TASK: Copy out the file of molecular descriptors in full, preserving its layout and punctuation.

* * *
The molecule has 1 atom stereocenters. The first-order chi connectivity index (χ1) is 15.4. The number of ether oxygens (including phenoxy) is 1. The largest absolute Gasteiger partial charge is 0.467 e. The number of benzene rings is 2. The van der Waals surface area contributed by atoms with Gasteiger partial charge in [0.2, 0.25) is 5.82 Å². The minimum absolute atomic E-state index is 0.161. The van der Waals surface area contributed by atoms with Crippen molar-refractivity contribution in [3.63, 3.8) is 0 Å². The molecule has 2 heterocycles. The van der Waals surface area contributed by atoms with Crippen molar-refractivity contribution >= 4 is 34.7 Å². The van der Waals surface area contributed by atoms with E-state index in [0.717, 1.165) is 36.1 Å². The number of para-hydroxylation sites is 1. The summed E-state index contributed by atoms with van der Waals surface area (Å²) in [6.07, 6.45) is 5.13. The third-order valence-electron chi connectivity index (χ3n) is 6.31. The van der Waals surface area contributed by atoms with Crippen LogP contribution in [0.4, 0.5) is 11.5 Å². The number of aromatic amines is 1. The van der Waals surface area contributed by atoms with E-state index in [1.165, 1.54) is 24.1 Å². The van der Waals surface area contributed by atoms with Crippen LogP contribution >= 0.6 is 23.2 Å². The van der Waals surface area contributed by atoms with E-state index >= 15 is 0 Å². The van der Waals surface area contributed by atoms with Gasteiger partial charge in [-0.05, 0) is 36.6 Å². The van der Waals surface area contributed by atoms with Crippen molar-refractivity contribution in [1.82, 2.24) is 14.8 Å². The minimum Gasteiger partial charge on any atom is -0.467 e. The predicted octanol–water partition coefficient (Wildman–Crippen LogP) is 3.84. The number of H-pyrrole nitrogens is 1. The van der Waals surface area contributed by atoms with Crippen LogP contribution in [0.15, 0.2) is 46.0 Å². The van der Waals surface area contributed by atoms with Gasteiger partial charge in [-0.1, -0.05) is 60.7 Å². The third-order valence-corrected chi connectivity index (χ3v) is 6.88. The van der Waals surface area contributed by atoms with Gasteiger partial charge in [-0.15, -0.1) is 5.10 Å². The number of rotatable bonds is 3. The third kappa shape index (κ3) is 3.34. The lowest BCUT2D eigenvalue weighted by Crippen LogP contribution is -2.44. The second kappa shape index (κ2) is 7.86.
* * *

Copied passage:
The molecule has 1 atom stereocenters. The first-order chi connectivity index (χ1) is 15.4. The number of ether oxygens (including phenoxy) is 1. The largest absolute Gasteiger partial charge is 0.467 e. The number of benzene rings is 2. The van der Waals surface area contributed by atoms with Gasteiger partial charge in [0.2, 0.25) is 5.82 Å². The minimum absolute atomic E-state index is 0.161. The van der Waals surface area contributed by atoms with Crippen molar-refractivity contribution in [3.63, 3.8) is 0 Å². The molecule has 2 heterocycles. The van der Waals surface area contributed by atoms with Crippen molar-refractivity contribution >= 4 is 34.7 Å². The van der Waals surface area contributed by atoms with E-state index in [0.717, 1.165) is 36.1 Å². The number of para-hydroxylation sites is 1. The summed E-state index contributed by atoms with van der Waals surface area (Å²) in [6.07, 6.45) is 5.13. The third-order valence-electron chi connectivity index (χ3n) is 6.31. The van der Waals surface area contributed by atoms with Crippen LogP contribution in [0.4, 0.5) is 11.5 Å². The number of aromatic amines is 1. The van der Waals surface area contributed by atoms with E-state index in [1.165, 1.54) is 24.1 Å². The van der Waals surface area contributed by atoms with Crippen LogP contribution >= 0.6 is 23.2 Å². The van der Waals surface area contributed by atoms with E-state index >= 15 is 0 Å². The van der Waals surface area contributed by atoms with Gasteiger partial charge in [-0.05, 0) is 36.6 Å². The van der Waals surface area contributed by atoms with Crippen molar-refractivity contribution in [1.82, 2.24) is 14.8 Å². The minimum Gasteiger partial charge on any atom is -0.467 e. The predicted octanol–water partition coefficient (Wildman–Crippen LogP) is 3.84. The number of H-pyrrole nitrogens is 1. The van der Waals surface area contributed by atoms with Crippen LogP contribution in [0.15, 0.2) is 46.0 Å². The van der Waals surface area contributed by atoms with Gasteiger partial charge in [-0.1, -0.05) is 60.7 Å². The third-order valence-corrected chi connectivity index (χ3v) is 6.88. The van der Waals surface area contributed by atoms with Gasteiger partial charge in [-0.15, -0.1) is 5.10 Å². The number of rotatable bonds is 3. The third kappa shape index (κ3) is 3.34. The lowest BCUT2D eigenvalue weighted by Crippen LogP contribution is -2.44. The second kappa shape index (κ2) is 7.86.